NBA Four Quarters (05/19/17)

By Sean Pyritz @srpyritz


A whole lot of hoopla got made about a certain individual's feet and this individual's intent or non-intent as it related to Kawhi Leonard's ankle injury in the Western Conference Finals. With the incident itself garnering so much attention, its ramifications went under-scrutinized. The performance of the Spurs and the Warriors markedly changed after Leonard left in the third quarter of game one. In the table below I breakdown some relevant markers for each team before and after the injury (excluding the fourth quarter of game two which was entirely garbage time). A quick refresher on the terminology as we will likely use these as we progress further into the playoffs: Pts – points, Pos – possessions, SP – scoring possessions, simply a possession in which the team scored at least one point, PPP – points per possession, SP% - scoring possession percentage (also known as floor %), which is scoring possessions divided by possessions, and P/SP – points per scoring possession.




Clearly the absence of Kawhi Leonard hurt the Spurs substantially on both ends of the floor. Their massive decline offensively only narrowly edges their precipitous drop-off defensively. The change in points per possession on both ends after the injury nearly quadruples the gap between the best and worst marks in the regular season. More interestingly, the SP% and P/SP highlight the dramatic shift in the scoring behavior for both teams. San Antonio not only scored less frequently (about 10% fewer possessions) but also scored fewer points when they did manage to score on a given possession (they failed to make a three-pointer after Kawhi left in game one). The opposite was true for Golden State. For reference, last season's historically-great Warriors team posted a SP% just shy of 51% and scored 2.26 points per scoring possession en route to 73 wins. It is possible that the Warriors struggles before Kawhi was injured were related to rust, having not played in several days leading into game one. If and when Kawhi returns, we will see just how big his impact is because the Warriors are certainly not rusty any more.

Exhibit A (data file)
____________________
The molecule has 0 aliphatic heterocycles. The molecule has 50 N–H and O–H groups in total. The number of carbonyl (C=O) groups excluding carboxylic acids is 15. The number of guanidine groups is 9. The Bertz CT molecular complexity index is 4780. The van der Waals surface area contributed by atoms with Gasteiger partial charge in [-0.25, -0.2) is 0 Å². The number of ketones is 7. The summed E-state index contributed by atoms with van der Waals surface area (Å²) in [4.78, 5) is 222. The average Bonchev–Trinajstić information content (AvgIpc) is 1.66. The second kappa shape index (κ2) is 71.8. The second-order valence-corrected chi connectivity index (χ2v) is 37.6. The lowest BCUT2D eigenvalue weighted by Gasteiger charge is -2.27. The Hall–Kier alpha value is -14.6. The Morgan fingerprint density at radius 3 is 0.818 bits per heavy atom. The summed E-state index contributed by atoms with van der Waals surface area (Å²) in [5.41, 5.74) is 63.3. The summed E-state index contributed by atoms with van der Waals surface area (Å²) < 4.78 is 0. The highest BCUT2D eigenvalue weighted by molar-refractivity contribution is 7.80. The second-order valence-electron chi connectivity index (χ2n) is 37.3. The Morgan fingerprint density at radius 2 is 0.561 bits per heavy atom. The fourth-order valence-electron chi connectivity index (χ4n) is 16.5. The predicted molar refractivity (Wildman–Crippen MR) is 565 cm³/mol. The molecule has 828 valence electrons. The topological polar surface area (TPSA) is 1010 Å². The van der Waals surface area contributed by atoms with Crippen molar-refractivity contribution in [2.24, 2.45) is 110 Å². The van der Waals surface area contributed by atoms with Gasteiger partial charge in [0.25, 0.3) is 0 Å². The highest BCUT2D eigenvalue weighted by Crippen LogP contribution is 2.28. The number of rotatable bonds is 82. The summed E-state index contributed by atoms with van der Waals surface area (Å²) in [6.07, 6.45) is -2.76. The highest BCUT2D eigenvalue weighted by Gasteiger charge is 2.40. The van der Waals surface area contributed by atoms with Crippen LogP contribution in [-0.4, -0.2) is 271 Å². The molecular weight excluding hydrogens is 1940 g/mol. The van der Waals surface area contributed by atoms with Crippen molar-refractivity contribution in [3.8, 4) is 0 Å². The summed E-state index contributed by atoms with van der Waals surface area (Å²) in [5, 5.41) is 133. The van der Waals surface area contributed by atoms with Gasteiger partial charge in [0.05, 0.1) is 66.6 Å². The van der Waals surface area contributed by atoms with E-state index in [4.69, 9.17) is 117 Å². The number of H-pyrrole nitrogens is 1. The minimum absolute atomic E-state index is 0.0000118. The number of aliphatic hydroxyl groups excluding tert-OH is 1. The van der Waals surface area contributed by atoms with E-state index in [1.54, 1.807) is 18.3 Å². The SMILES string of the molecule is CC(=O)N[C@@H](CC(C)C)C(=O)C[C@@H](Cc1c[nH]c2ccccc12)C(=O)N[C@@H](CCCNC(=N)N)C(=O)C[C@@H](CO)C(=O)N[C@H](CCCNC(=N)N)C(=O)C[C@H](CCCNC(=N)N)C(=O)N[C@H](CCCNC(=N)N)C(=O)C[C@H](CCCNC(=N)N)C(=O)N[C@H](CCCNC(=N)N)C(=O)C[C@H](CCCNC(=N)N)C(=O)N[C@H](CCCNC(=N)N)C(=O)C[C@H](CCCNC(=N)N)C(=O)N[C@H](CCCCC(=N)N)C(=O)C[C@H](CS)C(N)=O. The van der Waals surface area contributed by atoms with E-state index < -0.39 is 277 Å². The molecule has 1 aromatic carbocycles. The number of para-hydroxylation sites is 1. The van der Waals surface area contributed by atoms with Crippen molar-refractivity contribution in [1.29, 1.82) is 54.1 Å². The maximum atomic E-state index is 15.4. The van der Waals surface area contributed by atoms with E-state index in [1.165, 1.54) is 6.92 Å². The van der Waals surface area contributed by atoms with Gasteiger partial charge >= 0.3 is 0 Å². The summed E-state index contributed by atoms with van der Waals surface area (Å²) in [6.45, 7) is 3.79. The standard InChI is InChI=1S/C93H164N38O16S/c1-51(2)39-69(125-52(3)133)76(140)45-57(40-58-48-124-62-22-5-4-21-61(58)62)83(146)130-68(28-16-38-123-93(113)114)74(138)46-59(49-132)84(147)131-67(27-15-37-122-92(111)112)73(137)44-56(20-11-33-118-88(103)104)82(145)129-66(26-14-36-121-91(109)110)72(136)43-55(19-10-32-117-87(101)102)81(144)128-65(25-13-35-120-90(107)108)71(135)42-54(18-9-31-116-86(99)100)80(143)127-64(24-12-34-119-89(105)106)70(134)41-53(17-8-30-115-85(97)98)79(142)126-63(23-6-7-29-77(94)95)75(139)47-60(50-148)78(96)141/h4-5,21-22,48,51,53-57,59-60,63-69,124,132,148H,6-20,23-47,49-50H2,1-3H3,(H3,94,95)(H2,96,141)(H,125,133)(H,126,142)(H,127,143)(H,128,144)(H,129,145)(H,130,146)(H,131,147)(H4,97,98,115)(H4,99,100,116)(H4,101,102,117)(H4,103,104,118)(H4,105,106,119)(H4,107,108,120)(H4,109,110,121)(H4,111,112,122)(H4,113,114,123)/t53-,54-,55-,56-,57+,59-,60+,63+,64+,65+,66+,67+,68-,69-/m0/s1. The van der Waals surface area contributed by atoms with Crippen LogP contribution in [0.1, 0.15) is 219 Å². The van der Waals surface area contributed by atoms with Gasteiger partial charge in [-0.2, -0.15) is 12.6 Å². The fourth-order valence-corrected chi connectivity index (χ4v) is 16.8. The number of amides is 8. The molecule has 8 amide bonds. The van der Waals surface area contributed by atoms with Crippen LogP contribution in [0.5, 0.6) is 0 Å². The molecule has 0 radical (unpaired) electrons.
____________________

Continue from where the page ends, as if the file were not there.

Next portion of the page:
As always, thanks to Dean Oliver and his book, Basketball on Paper, for properly introducing these evaluation tools.


3 Quick Thoughts About Cleveland-Boston



- It is pick your poison when you play LeBron James and the Cleveland Cavaliers. There are only so many ways you can defend what the Cavs do offensively and they can be broken into two camps: force LeBron to shoot or force LeBron to pass. Boston tried the former in game one, switching insistently the entire game no matter the matchup, or mismatch rather. The switching strategy accomplished its goal, LeBron spent large parts of the game dribbling the air out of the ball in isolation against a switched defender. However, LeBron also spent most of the night at the rim or the free throw line, pulverizing every Celtic defender. Coach Brad Stevens said after the game the Celtics would consider trapping James in the future but that opens a whole other can of worms. As we noted last week, the Cavs are one of, if not the best three-point shooting team in the league. Perhaps the Celtics will invent a new defensive strategy overnight in this series. A more fruitful strategy might be planning on how to mobilize the number one overall pick to nullify this LeBron-sized disadvantage.

-This is what I like to call a “grizzly” series (which I definitely did not make-up in the process of writing this article). Much like the grizzly bear hunts the most vulnerable prey (baby moose for example), these teams seek out the most advantageous mismatch and ruthlessly exploit it. Part of the success Cleveland had versus Boston's switching related to this tactic. LeBron James is a master at finding and destroying the weakest defender on the court. Kelly Olynyk, Gerald Green, etc. found out there is nowhere to hide versus the King. But the Celtics can give almost as good as they get, mercilessly involving Kyle Korver in ball screens with Isaiah Thomas the instant he steps on the court until he exits the game, for example. The focus on the “baby moose” defenders, if you will, is an interesting subplot to monitor.

-The offensive glass has always been friendly to Celtics' opponents. As is commonplace in the playoffs, Tristan Thompson grabbed six offensive rebounds and drew a number of loose ball fouls on top of that. The Celtics' defensive rebounding woes are at the point where Marcus Smart, a guard, is putting up the best fight against Thompson. On the flip side, secretly Boston grabbed 13 offensive rebounds, four of which came from rookie Jaylen Brown who also pitched in 10 points off the bench. Brown makes up a potentially potent athletic and skilled bench for Boston that along with more of Terry Rozier could pose serious problems for Cleveland when LeBron exits the game. Unfortunately, those minutes keep shrinking and shrinking as the playoffs wear on.